The Pleasures of Life Dept.

Our Friends and Family Tree

Faces that speak to the heart

By Bev Moss Haedrich

It was our first Christmas back in the South. I sat cross-legged on the sofa leafing through a large cache of holiday cards. Loose photos and those slipped inside the folds of notes and letters were vivid reminders of friends’ day trips to the coast, Navy football games up north, and our own anniversaries relaxing at Lake Lure. The preprinted messages of Merry Christmas or Happy Holidays From our House to Yours left me feeling nostalgic.

The faded picture of a dear friend reminded me that it’s been ages since we’ve spoken; I must give her a call. A photo of my mom and her two sisters, all sadly gone now, gave me three reasons to smile. I laughed aloud at one of myself at 12 or 13 with a zit on my nose and space between my two front teeth.

Settling in with a few albums at my side, I revisited old friends, distant relatives, precious pets, those still with us, and some who are not. Each occupied a generous space in my heart. They also occupied an enormous area in my already tight closets, presenting me with a perennial dilemma I was determined to solve: Before this year’s new crop of holiday photos arrived and became mere garland taped around another doorway, how could I preserve the best of them — and some old family photos, as well — in a meaningful holiday fashion?

As I opened a worn box, inspiration came knocking. I found a simple gold frame from my early cross-stitch days. It wasn’t exactly what I had in mind, but perhaps with a dash of color and flecks of sparkle, something like this small frame — indeed, a tree full of small framed photos — might be just the solution. The seed of an idea, a friends and family Christmas tree, had sprouted.

With the gold trinket tucked safely in hand, I began my search. In no time, I found a mirror, of all things, at a local shop that fit snugly in my palm. There were dozens on display, and each shimmered with brilliant, colorful beads in shades of greens, blues, reds and some even with white pearls.

I cupped my hand around the frame and imagined a photo at its center. The delicate pearl frames could be for tender moments captured with newborns or newlyweds; the blue ones for those frolicking times at the beach. Myriad options came to mind when I visualized all the colors dancing across the branches in some whimsical fun.

For weeks I relived special moments of my childhood from the gift of a baseball, bat and glove to all the places we visited and those we called home. There was an abundance of keepers in those old boxes and between the pages of those tattered albums. I laughed at some and cried over others. There were photos of cousins on their first day of school, sleeping newborns, and grinning toddlers galore. In another, my brother sports a cowboy hat and refuses to mount a bicycle with wobbly training wheels. His grimace says it all. I chuckled recalling the comedy of my own attempts at learning to ride back then. These moments were bittersweet reminders of how quickly time really does pass.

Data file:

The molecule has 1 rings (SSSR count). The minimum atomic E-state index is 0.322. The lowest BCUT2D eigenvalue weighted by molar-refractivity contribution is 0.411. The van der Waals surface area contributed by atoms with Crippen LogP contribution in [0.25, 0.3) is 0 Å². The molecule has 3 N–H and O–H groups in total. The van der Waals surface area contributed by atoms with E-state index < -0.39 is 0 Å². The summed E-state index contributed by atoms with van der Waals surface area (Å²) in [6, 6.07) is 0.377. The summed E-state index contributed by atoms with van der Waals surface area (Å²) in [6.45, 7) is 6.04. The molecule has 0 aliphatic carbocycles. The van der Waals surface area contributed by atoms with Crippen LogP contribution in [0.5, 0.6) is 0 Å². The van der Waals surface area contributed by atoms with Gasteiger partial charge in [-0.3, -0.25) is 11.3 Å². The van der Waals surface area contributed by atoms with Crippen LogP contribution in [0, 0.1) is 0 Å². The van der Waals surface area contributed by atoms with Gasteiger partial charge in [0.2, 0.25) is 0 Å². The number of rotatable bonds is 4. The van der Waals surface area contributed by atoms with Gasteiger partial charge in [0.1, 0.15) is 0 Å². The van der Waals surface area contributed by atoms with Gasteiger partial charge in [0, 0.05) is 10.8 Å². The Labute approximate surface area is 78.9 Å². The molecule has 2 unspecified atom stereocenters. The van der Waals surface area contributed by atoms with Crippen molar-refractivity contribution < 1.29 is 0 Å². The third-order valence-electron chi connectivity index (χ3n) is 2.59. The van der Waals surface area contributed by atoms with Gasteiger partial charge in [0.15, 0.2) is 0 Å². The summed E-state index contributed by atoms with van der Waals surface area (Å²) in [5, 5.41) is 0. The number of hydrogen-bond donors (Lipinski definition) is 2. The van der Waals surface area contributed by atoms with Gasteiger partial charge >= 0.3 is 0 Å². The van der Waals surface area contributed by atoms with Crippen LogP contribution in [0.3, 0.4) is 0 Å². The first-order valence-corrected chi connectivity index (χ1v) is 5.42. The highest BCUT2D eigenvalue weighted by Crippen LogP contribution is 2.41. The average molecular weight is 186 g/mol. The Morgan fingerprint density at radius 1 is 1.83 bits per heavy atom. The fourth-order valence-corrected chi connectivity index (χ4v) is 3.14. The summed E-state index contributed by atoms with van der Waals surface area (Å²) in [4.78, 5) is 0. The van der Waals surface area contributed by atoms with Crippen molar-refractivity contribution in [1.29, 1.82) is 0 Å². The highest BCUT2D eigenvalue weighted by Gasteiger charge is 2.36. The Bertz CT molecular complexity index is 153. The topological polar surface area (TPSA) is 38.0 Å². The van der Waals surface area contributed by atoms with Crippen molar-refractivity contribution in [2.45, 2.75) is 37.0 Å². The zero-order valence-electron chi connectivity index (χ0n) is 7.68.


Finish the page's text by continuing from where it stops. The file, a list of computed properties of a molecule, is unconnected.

My most cherished photo was one of my infant son taken months before he could walk, and some 40 years ago now. We were waist-high in a pool for a Mom and Tots swim class. I remember the instructor’s encouraging words: “Just let him see the joy in your face when he comes up.” I take a deep breath and sigh. If only I could hold his hands and hug him tight, just one more time, surely my heart would be filled with complete joy.

I wondered where the years had gone. Babies don’t stay babies forever, my grandmother used to say. My granddaughter smiled earlier this fall when I repeated those very words as she headed off to college. Her dreams and best wishes for success neatly arranged in her backpack, I knew just how proud my baby would be of his.

Some Christmas trees are adored at a distance. Ours, with its patchwork of friends and family, nudge visitors — young and old alike — in for a closer look. Something magical happens when the eyes of a little one widen as they catch a glimpse of a picture of themselves. They giggle, and the reflection of the tree lights surround them like a cherub’s halo. Raucous teens point in disbelief as they spot a photo of a famously bald-headed uncle — with hair! A grandmother’s front-porch snapshot from the early 1900s becomes an emotional connection between generations.

Today, more than 100 faces adorn the branches of our decorated Christmas tree.

These symbols of love and friendship have become lasting memories as unique as the friends themselves. Together they inspire our hope and faith as we prepare to celebrate another holiday season.

It warms my heart to add new ornaments each year and to witness the priceless expressions when friends discover their photos dangling from a branch of our decorated tree.  My husband reminds them of something I often say, “If you’re on our friends and family tree, you’ll be in our hearts forever.”  b

Bev Moss Haedrich lives in Wilmington, where she holds workshops to encourage others to write their own heartfelt stories. She writes both fiction and nonfiction. Contact her at

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